5 Areas Where Dads Need Help

I sat on my son’s bed, frustrated. My wife asked me to read with him. He was young, and reading was a struggle. We would go back and forth; I’d read a page and then he would. He couldn’t even get through one page without yawning. His reading was slow, and it looked like he would fall asleep at any moment. A minute before, he’d been bouncing off the walls and now, no energy. I kept thinking, “He’s so lazy.” Later, I told my wife why I was so irritated. She disagreed with me and thought he needed to have his vision tested.

Turns out my son had binocular vision disorder. It’s similar to dyslexia. The specialist said it was making his brain work infinitely harder. That’s why he would get so tired. My frustration was replaced with empathy. I couldn’t believe how much I had judged him. If it hadn’t been for my wife’s insight and help, I never would have seen it. As dads, it can be hard to admit we need help. But the reality is we do. When we get help from the people around us, especially the ones who love our kids, we become better dads. Here are 5 areas where dads need help.

1. Details

Raising kids means managing tons of details and constantly switching from one activity and focus to another. Managing it all is overwhelming for one person. Then there’s the theory that women are better multitaskers than men. Several studies have supported the idea, while others are inconclusive. (Sidebar: It’s true of me. I’m terrible at multitasking and managing details.) Either way, the studies are conclusive that when we handle multiple things at once, we slow down and make errors. We need help managing all of it, and that’s OK. Work with your wife or the child’s mother on this. If she does it well, share your appreciation for all she does to help.

2. Communicating

One of the differences between men and women that has been consistently observed is that women rank higher in verbal abilities. According to Harvard Business Review, “women reliably outperform men in certain verbal abilities such as remembering a list of words or other verbal content.” This makes them better communicators, typically. Our kids need to hear from us, and we need to hear from them. It’s OK to have people (often the child’s mother) who can help us formulate what needs to be said and reveal what we’ve missed. Don’t be defensive. They are an asset, not an enemy.

3. Maintaining Consistency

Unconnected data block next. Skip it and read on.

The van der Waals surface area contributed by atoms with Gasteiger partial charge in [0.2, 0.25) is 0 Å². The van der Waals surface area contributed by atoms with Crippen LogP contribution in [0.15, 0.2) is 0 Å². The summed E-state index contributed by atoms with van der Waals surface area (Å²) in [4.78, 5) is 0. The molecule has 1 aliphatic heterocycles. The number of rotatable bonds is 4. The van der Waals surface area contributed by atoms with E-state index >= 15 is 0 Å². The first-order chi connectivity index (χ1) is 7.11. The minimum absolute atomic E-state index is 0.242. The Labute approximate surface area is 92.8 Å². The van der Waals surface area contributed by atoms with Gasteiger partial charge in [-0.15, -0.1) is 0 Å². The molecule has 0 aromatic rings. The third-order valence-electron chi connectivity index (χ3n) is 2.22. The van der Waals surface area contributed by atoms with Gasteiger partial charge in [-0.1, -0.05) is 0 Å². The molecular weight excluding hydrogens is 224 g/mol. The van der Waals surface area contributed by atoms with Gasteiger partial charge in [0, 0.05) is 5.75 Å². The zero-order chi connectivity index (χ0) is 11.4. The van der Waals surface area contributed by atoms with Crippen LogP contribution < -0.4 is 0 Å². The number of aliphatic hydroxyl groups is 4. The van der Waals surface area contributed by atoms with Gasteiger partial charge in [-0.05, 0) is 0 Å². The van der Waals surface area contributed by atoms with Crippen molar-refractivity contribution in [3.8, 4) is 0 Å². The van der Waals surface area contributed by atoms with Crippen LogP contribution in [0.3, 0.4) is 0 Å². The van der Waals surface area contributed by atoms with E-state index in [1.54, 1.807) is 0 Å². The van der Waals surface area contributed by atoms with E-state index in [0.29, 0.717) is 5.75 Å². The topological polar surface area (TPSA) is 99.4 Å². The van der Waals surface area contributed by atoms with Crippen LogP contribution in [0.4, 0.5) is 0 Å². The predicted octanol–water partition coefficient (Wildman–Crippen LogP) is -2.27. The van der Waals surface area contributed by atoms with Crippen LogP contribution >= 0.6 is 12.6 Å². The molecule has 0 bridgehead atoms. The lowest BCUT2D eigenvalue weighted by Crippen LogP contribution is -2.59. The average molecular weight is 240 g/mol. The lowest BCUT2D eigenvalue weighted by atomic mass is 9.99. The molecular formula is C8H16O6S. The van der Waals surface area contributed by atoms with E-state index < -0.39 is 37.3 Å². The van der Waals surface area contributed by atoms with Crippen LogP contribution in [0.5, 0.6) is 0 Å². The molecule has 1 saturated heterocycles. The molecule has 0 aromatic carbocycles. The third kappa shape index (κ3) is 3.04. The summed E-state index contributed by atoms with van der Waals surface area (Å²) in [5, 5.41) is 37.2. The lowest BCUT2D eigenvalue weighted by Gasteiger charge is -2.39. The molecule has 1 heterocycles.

Being a dad can feel like chaos, and we can become inconsistent quickly, simply reacting erratically to the rising issues. Kids need consistency from us in our words and actions. Proverbs 27:17 says, “As iron sharpens iron, so one person sharpens another.” We need people in our lives to help remind us and hold us accountable to follow through on our promises and maintain proper boundaries. When your wife, the child’s mother, a family member, or friend challenges you to be more consistent, be grateful. They are helping create a better environment so your kids can thrive.

4. Emotional Expression and Nurturing

Men have made a lot of progress in this area, but if you’re like me, you have a ways to go. Expressing and discussing our emotions is typically uncomfortable. Women tend to do it better. They also tend to nurture better as well. These are great skills for us to work on as dads. It leads to greater connection with our kids.

5. Having Wisdom

Wisdom and insight typically come from experience, not only ours but others’. The people around us give a broader perspective and understanding, just as my wife did with our son’s reading issues. Be humble by being open to discernment and intuition other than your own. They might see things or have information you don’t. None of us is all knowing. Remember Proverbs 11:2. It says, “When pride comes, then comes disgrace, but with humility comes wisdom.” Your kids need your wisdom, and we need to do whatever we can to expand it.

Sound off: Are there other areas of help we all need?

Check out this episode of the All Pro Dad podcast as the team talks about people dads need to be great!


Huddle up with your kids and ask, “What is one way you think I could improve as a dad?”